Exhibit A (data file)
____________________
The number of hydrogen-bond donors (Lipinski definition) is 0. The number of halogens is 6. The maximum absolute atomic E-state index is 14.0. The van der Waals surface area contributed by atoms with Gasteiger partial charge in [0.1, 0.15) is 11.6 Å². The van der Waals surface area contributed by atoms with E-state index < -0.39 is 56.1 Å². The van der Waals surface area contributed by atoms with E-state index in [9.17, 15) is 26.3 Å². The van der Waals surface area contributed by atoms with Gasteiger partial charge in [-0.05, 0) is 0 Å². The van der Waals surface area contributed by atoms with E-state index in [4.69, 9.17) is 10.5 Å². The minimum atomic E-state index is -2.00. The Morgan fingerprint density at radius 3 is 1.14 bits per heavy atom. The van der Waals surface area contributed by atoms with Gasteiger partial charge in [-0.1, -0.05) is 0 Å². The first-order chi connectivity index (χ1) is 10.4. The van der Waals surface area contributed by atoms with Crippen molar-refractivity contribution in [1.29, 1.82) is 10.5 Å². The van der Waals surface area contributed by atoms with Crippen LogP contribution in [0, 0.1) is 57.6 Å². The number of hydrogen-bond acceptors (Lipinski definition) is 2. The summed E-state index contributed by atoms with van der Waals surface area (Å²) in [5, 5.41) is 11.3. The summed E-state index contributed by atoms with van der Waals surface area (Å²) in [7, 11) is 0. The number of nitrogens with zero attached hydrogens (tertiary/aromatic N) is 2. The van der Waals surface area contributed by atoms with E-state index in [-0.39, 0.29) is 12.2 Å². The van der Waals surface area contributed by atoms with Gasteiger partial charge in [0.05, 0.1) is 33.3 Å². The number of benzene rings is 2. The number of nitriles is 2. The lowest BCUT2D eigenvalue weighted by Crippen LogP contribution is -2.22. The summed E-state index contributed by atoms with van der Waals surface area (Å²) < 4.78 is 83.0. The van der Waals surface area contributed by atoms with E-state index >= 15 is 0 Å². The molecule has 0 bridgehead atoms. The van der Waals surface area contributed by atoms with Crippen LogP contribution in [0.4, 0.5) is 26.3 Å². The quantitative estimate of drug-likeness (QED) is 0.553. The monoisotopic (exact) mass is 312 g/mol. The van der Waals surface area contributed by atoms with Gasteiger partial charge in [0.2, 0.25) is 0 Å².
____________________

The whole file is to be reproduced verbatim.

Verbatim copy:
The number of hydrogen-bond donors (Lipinski definition) is 0. The number of halogens is 6. The maximum absolute atomic E-state index is 14.0. The van der Waals surface area contributed by atoms with Gasteiger partial charge in [0.1, 0.15) is 11.6 Å². The van der Waals surface area contributed by atoms with E-state index < -0.39 is 56.1 Å². The van der Waals surface area contributed by atoms with E-state index in [9.17, 15) is 26.3 Å². The van der Waals surface area contributed by atoms with Gasteiger partial charge in [-0.05, 0) is 0 Å². The van der Waals surface area contributed by atoms with E-state index in [4.69, 9.17) is 10.5 Å². The minimum atomic E-state index is -2.00. The Morgan fingerprint density at radius 3 is 1.14 bits per heavy atom. The van der Waals surface area contributed by atoms with Gasteiger partial charge in [-0.1, -0.05) is 0 Å². The first-order chi connectivity index (χ1) is 10.4. The van der Waals surface area contributed by atoms with Crippen molar-refractivity contribution in [1.29, 1.82) is 10.5 Å². The van der Waals surface area contributed by atoms with Crippen LogP contribution in [0, 0.1) is 57.6 Å². The number of hydrogen-bond acceptors (Lipinski definition) is 2. The summed E-state index contributed by atoms with van der Waals surface area (Å²) in [5, 5.41) is 11.3. The summed E-state index contributed by atoms with van der Waals surface area (Å²) in [7, 11) is 0. The number of nitrogens with zero attached hydrogens (tertiary/aromatic N) is 2. The van der Waals surface area contributed by atoms with E-state index in [-0.39, 0.29) is 12.2 Å². The van der Waals surface area contributed by atoms with Gasteiger partial charge in [0.05, 0.1) is 33.3 Å². The number of benzene rings is 2. The number of nitriles is 2. The lowest BCUT2D eigenvalue weighted by Crippen LogP contribution is -2.22. The summed E-state index contributed by atoms with van der Waals surface area (Å²) < 4.78 is 83.0. The van der Waals surface area contributed by atoms with E-state index >= 15 is 0 Å². The molecule has 0 bridgehead atoms. The van der Waals surface area contributed by atoms with Crippen LogP contribution in [0.4, 0.5) is 26.3 Å². The quantitative estimate of drug-likeness (QED) is 0.553. The monoisotopic (exact) mass is 312 g/mol. The van der Waals surface area contributed by atoms with Gasteiger partial charge in [0.2, 0.25) is 0 Å².